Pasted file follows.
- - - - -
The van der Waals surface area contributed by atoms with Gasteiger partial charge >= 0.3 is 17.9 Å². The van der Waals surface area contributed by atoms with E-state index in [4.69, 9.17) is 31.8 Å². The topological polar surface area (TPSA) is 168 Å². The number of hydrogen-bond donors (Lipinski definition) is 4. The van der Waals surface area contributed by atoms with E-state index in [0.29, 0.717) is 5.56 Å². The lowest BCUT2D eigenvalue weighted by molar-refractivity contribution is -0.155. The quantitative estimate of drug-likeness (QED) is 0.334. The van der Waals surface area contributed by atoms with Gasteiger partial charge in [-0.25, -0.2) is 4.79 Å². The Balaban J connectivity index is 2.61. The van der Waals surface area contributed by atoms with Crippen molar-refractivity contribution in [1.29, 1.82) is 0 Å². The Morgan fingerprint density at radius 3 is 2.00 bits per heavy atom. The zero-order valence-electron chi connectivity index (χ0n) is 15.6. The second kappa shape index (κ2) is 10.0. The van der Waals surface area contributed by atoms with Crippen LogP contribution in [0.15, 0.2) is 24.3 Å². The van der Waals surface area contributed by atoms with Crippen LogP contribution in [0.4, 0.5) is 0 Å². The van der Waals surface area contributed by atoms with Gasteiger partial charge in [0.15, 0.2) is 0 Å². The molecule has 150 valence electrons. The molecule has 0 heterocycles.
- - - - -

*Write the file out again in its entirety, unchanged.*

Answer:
The van der Waals surface area contributed by atoms with Gasteiger partial charge >= 0.3 is 17.9 Å². The van der Waals surface area contributed by atoms with E-state index in [4.69, 9.17) is 31.8 Å². The topological polar surface area (TPSA) is 168 Å². The number of hydrogen-bond donors (Lipinski definition) is 4. The van der Waals surface area contributed by atoms with E-state index in [0.29, 0.717) is 5.56 Å². The lowest BCUT2D eigenvalue weighted by molar-refractivity contribution is -0.155. The quantitative estimate of drug-likeness (QED) is 0.334. The van der Waals surface area contributed by atoms with Gasteiger partial charge in [-0.25, -0.2) is 4.79 Å². The Balaban J connectivity index is 2.61. The van der Waals surface area contributed by atoms with Crippen molar-refractivity contribution in [1.29, 1.82) is 0 Å². The Morgan fingerprint density at radius 3 is 2.00 bits per heavy atom. The zero-order valence-electron chi connectivity index (χ0n) is 15.6. The second kappa shape index (κ2) is 10.0. The van der Waals surface area contributed by atoms with Crippen LogP contribution in [0.15, 0.2) is 24.3 Å². The van der Waals surface area contributed by atoms with Crippen LogP contribution in [0.4, 0.5) is 0 Å². The van der Waals surface area contributed by atoms with Gasteiger partial charge in [0.15, 0.2) is 0 Å². The molecule has 150 valence electrons. The molecule has 0 heterocycles.